This is why you need multiple income streams
Maybe you are waiting for your long-term business to start making an income? Maybe you have two businesses you love doing and don’t want to give up on either? Maybe your businesses just escalated?! But in actual fact, it can be a good idea to have multiple income streams.
I have several businesses. As well as running The Female Entrepreneur Hub, I’m also a freelance writer (Lancashire Freelancer) and I run an Etsy business with my sister (Blossom and Oak). As you can imagine this takes some juggling, especially with a 4-year-old son and an 11-year-old daughter! Why do I do it? The Etsy business is just a small side income, however, it’s taught me a lot and I love running it with my sister. I also adore making the clothes for babies, so I find it really fun. I write as I enjoy the research and the writing and it’s a useful and high paid income stream. Then I have The Female Entrepreneur Hub which is my passion! I do it for the love more than the money, but I’d love it to be my long-term business and plan to launch products and services through the website!
The argument for multiple income streams
Multiple income streams mean multiple sources of money coming into your bank. This can mean even if once income drops you still have the other income streams, so whilst it’s less, you do at least still have some income! Clearly, this is better than no income!
Chances are each business isn’t a full-time business, as if you are juggling a few businesses, your time is clearly split. This can be a good thing as you can push any of your businesses when you see the potential. You could take on someone to help, you could simply dedicate more time, but either way, you can invest in the business more to create more income.
The argument against multiple income streams
The problem with having multiple businesses is there is likely to be a lot of work and you will feel split and pulled between each business. You need to be really mindful and organised to keep on top of everyday tasks. Making sure each business has a schedule that works with the others is essential.
You may feel so spread that you don’t give your best to each business. It would be better to manage two businesses that you can give 90% to each, rather than 5 businesses that you only give 40% to as any business that isn’t tended to is likely to flounder.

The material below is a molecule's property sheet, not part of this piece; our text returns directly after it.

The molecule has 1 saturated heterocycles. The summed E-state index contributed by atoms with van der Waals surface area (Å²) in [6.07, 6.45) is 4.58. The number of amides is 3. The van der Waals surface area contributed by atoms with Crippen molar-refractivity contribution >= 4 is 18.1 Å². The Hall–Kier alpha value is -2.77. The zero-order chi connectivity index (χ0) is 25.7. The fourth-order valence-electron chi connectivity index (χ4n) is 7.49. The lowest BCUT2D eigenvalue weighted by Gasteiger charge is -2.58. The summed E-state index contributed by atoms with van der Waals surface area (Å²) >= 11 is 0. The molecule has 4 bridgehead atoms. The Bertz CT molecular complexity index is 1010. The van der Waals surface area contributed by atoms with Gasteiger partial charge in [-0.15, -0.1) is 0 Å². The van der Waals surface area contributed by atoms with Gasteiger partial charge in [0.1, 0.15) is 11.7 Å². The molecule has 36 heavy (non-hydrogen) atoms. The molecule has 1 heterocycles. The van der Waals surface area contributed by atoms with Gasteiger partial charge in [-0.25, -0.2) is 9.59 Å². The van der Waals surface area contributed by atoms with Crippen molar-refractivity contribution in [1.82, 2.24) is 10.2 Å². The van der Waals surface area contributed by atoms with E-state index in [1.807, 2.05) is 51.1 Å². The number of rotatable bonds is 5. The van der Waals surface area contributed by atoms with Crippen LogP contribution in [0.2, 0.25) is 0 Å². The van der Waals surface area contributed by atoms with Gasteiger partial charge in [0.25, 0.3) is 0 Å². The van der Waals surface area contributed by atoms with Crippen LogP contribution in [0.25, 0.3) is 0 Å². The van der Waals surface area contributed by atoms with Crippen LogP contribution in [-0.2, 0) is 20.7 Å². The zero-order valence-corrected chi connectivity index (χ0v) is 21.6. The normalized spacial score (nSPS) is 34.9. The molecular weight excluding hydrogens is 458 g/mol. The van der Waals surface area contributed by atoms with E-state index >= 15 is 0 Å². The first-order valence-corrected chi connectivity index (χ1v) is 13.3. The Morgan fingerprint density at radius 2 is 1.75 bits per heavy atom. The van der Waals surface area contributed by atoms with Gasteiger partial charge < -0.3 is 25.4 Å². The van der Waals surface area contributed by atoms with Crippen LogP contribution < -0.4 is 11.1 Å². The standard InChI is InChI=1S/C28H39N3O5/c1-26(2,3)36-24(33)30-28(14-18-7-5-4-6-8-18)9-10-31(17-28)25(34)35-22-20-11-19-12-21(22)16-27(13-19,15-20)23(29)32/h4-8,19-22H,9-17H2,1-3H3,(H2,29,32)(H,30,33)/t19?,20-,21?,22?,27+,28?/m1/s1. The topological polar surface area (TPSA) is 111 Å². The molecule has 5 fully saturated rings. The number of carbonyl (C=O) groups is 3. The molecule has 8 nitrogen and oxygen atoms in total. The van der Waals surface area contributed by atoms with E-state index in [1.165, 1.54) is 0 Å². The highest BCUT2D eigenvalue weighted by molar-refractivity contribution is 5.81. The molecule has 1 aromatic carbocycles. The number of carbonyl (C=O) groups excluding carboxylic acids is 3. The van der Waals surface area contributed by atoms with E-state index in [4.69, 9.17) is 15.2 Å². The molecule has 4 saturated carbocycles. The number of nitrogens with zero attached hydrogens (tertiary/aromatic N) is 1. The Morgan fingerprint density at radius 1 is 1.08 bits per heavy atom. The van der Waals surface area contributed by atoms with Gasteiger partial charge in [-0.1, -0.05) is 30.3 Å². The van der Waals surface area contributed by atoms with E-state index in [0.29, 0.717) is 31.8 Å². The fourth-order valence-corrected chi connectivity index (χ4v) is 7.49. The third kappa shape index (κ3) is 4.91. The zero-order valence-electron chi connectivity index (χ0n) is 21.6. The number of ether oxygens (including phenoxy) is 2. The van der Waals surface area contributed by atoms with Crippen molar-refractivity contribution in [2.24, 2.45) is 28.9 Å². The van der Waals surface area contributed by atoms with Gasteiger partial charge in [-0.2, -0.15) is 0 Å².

If you are employed and run a self-employed business as well, tax can be slightly more complicated and you’ll need to be aware of how much of your allowance you have used.
Passive income is really key in this. If you can build a business that generates passive income it allows you time to work on other ventures. Passive income is where the business generates income without you really having to do too much. For example, you may have created an e-book or course. This may have taken you 1 month, but then that product sells for the next 2 years. You don’t have to do anything as your system is automated through a program such as MailChimp. The customer signs up via email, they pay via a payment system (such as PayPal) and MailChimp will automatically send the e-book for you. Other than the original creation you get to sit back and earn money whilst you sleep or holiday!
You sell 100 courses (about 2 per week), each course retails at £200 = £20,000!!
And that’s just one income stream. Add multiple courses and affiliate marketing into this and you’re looking at maybe 5 times this income!
In conclusion, multiple income streams can be a very good idea, just ensure it doesn’t get too much and the businesses begin to fail and your health becomes impacted.
If you would like to know what resources could help you manage multiple businesses, get a free copy of my 25 resources that will help you manage several businesses (and the resources are mostly free!). Get your copy here!
I love to speak to readers about their experiences, get in touch if you have any questions about starting or running a business!